Ukraine Peace Talks End In 'Failure'
January 31, 2015
Peace talks in Minsk aimed at ending the fighting in eastern Ukraine ended without progress on January 31.
Ukraine's representative at the talks, former President Leonid Kuchma, told Interfax that the two separatist representatives at the talks issued ultimatums and refused to discuss a plan 'for a quick cease-fire and a pullback of heavy weapons.'
The more than four hours of talks, held at the Belarusian Foreign Ministry building, included Russian Ambassador to Ukraine Mikhail Zurabov, Organization for Security and Cooperation in Europe representative Heidi Tagliavini, and rebel representatives Denis Pushilin and Vladislav Deinego.
Pushilin, for his part, said the separatists will reject ultimatums and accused Ukraine of blocking the peace process.
Kuchma also criticized the two main, self-proclaimed separatist leaders in eastern Ukraine -- Aleksandr Zakharchenko and Igor Plotnitsky -- for not attending the talks as signatories of the original Minsk agreements signed in September.
Pushilin told journalists in Minsk before the talks began that Zakharchenko and Plotnitsky are 'fully occupied' dealing with the consequences of the Ukrainian bombardments.
Pushilin repeated after the talks that the two main separatist leaders will attend peace talks only after Ukrainian President Petro Poroshenko declares an immediate cease-fire and pulls back heavy weaponry and their presence is needed to sign 'the final document.'
Pushilin added that Kuchma was not currently authorized to sign a final document on behalf of Ukraine.
OSCE officials said before the talks that they hoped for a 'binding' truce that would allow an 'unrestricted supply of basic goods' as well as humanitarian aid to go to the civilians who are most affected by the fighting.
The Kremlin said Russian President Vladimir Putin, German Chancellor Angela Merkel, and French President Francois Hollande spoke via phone on January 31 before the talks to discuss the increased violence in eastern Ukraine and expressing hope that a new cease-fire will be the main point of the Minsk peace talks.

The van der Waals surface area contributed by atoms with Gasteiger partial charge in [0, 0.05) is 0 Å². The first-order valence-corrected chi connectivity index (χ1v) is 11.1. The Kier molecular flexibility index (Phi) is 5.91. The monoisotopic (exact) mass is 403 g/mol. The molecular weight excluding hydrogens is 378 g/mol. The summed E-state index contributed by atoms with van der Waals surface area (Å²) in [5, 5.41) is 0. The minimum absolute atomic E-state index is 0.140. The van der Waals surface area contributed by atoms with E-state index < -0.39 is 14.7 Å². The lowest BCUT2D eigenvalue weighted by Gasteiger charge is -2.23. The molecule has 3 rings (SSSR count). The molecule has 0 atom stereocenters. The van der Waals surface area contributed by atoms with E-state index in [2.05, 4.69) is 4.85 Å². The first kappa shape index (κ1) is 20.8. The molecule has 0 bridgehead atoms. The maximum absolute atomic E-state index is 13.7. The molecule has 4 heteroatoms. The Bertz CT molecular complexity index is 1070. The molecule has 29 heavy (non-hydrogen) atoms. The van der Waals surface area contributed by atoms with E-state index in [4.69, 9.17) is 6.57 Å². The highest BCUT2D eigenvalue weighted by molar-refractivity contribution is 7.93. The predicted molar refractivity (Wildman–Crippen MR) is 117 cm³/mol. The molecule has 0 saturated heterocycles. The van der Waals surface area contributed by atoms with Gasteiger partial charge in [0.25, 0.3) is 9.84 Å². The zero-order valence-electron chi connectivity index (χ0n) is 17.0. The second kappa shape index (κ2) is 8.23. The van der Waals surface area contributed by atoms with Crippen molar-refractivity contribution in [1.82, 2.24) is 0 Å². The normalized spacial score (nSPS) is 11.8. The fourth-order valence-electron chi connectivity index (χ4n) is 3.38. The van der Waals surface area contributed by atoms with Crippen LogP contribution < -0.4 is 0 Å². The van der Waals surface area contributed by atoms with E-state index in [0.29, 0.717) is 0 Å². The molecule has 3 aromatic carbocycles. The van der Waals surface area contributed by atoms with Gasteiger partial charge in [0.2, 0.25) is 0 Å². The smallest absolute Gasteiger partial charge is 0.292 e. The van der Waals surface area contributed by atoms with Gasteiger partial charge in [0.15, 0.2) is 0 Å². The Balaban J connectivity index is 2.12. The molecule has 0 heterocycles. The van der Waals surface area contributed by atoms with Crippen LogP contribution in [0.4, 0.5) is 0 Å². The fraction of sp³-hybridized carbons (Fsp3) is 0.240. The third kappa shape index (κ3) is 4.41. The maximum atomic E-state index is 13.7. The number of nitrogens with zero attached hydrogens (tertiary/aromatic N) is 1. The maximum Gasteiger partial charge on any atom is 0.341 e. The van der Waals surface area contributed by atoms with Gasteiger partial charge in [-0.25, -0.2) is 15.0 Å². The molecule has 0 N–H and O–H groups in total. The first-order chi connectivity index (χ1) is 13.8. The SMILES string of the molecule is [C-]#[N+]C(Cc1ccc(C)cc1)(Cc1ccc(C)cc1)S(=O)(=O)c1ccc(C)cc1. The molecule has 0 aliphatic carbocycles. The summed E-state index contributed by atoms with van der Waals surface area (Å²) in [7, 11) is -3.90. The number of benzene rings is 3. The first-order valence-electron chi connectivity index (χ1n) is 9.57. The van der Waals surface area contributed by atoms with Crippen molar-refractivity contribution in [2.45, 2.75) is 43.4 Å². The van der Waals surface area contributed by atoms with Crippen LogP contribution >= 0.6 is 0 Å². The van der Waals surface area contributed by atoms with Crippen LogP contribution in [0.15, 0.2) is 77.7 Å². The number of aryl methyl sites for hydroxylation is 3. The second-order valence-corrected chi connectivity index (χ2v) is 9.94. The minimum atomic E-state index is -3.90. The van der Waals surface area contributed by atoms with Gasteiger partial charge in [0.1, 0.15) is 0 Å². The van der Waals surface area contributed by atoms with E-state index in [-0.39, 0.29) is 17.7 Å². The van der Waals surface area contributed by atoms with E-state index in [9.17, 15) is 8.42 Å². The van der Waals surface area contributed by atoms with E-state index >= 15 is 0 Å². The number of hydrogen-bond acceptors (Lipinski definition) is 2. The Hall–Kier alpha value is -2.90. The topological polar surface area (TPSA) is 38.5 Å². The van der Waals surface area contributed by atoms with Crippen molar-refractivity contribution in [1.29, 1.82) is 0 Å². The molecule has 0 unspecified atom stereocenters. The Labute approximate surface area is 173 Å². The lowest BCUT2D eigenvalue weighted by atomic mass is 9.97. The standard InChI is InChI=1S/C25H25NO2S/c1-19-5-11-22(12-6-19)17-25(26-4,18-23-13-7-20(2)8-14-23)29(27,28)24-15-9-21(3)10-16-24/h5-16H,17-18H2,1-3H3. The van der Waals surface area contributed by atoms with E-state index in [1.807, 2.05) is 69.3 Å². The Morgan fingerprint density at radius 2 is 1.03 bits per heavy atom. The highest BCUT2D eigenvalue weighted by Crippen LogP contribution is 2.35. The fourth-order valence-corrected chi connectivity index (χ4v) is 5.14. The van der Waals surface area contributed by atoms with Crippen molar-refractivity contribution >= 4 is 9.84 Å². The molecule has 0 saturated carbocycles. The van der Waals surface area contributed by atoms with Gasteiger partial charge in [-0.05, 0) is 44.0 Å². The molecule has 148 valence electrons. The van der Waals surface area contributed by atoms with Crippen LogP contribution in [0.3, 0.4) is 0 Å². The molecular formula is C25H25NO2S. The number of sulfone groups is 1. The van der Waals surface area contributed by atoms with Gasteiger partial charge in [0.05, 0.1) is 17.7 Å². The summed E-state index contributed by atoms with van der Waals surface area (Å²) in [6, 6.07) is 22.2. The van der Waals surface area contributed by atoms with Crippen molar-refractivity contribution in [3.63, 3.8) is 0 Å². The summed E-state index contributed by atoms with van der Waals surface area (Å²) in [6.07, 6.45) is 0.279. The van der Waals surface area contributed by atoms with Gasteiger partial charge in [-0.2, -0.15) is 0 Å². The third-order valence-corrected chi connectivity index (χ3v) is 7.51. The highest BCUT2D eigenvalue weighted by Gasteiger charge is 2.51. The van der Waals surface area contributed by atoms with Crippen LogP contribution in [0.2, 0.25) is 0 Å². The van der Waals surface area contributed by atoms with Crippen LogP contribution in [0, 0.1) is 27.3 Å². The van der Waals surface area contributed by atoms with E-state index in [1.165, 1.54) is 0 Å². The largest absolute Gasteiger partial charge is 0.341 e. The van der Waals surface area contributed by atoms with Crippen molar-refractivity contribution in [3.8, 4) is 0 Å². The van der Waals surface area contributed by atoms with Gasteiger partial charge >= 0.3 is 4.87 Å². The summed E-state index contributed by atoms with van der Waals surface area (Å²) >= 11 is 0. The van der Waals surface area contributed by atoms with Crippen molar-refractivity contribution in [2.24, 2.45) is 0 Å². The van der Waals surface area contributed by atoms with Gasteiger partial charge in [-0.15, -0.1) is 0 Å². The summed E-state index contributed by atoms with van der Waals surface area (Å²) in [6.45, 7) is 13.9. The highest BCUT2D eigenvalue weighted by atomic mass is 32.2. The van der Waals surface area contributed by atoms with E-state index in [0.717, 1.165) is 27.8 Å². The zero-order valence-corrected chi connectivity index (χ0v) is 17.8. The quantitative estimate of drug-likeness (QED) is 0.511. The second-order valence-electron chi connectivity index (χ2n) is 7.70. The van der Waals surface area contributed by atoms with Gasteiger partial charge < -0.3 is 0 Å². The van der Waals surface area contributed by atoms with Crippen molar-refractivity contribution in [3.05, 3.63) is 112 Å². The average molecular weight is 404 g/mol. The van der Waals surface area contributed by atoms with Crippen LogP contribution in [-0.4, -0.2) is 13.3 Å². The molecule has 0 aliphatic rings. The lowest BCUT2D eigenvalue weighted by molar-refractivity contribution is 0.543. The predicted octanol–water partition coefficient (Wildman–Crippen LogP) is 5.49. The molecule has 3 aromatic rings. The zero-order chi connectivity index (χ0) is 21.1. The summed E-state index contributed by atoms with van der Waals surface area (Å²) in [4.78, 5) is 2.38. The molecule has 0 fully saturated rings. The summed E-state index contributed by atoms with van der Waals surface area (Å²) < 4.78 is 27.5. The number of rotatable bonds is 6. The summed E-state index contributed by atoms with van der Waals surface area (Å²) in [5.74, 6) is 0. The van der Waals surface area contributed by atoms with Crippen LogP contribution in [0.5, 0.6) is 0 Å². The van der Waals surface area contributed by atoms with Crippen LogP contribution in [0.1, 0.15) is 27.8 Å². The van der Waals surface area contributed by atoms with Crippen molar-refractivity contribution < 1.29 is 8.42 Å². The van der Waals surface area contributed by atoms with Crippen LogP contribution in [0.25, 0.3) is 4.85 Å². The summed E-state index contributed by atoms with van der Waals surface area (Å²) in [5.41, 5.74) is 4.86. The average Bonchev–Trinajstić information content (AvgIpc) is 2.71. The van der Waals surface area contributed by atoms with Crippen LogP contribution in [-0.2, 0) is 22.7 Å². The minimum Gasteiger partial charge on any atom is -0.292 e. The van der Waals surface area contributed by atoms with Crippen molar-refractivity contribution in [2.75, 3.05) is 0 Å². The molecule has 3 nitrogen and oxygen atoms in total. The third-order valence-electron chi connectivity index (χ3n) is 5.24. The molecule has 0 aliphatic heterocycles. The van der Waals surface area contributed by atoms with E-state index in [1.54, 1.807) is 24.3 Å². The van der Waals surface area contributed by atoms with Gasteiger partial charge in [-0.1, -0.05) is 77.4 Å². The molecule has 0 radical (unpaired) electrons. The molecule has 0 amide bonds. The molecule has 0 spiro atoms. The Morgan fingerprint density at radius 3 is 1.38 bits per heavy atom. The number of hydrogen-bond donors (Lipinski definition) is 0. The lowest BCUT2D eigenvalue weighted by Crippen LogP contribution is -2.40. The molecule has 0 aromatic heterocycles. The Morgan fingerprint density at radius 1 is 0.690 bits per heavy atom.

The peace talks in the Belarusian capital were being looked on as a chance to reduce the increased hostilities between separatist fighters and Ukrainian troops that killed 15 and wounded more than 30 Ukrainian soldiers on January 30-31, the most casualties Ukrainian forces have suffered since the often-violated cease-fire was signed in Minsk on September 5.
A total of more than 5,100 people have been killed and hundreds of thousands have hed to flee their homes since the fighting began in April.
Ukrainian officials want separatist forces to pull back to the line of contact as outlined in the Minsk agreement, but the rebels are balking at that request as they have gained more than 500 square kilometers of Ukrainian territory since September and sit just outside the important seaport of Mariupol.
Fighting has been particularly intense in recent days in and around the city of Debaltseve, an important transportation hub some 50 kilometers northeast of the city of Donetsk.
Rebel representatives say they have nearly encircled thousands of Ukrainian forces in and near Debaltseve, which is caught in the artillery crossfire of the two sides.
The fight for the city -- which has been without power, water, and gas for some 10 days -- has led hundreds of people to flee the area.
Scores of others have been injured and taken to a nearby hospital that is controlled by Ukrainian forces.
Ukrainian Prime Minister Arseniy Yatsenyuk said on January 31 that some 1,000 residents have been evacuated from Debaltseve in recent days.
Vyacheslav Abroskin, head of police for the Donetsk region, said 12 people had been killed by shelling in Debaltseve, which had some 25,000 residents before the fighting began.
Rebel leaders had said before the talks that if they failed their offensive would continue.
'Should the negotiations collapse...the Donetsk and Luhansk People's Republics reserve the right to pursue their offensive until the entire Donetsk and Luhansk regions are freed' of Ukrainian troops, Pushilin and Deinego said in a joint statement.
They also demanded that the new border outlining rebel-held territory should run along the current front.
The latest violence has alarmed Ukraine's Western allies, with U.S. Secretary of State John Kerry announcing plans to visit Kyiv on February 5 for talks with Poroshenko and Yatsenyuk.
The State Department said Kerry will then meet his Russian Foreign Minister Sergei Lavrov on the sidelines of the Munich security conference.
Western governments and Ukraine accuse Russia of arming and training the rebels, who are deploying sophisticated and heavy weaponry, including dozens of tanks and multiple-rocket launchers.
Russia denies aiding the rebels.
The 28-nation EU on January 29 extended through September a first wave of targeted sanctions it had imposed on Moscow and Crimean leaders in the wake of Russia's March seizure of the Black Sea peninsula from Ukraine.
EU foreign ministers also agreed to start work on further 'appropriate action' if Moscow and the rebels continued breaching the original terms of the collapsed September truce.
Based on reporting by AFP, Reuters, and Interfax
Copyright (c) 2015. RFE/RL, Inc. Reprinted with the permission of Radio Free Europe/Radio Liberty, 1201 Connecticut Ave., N.W. Washington DC 20036.
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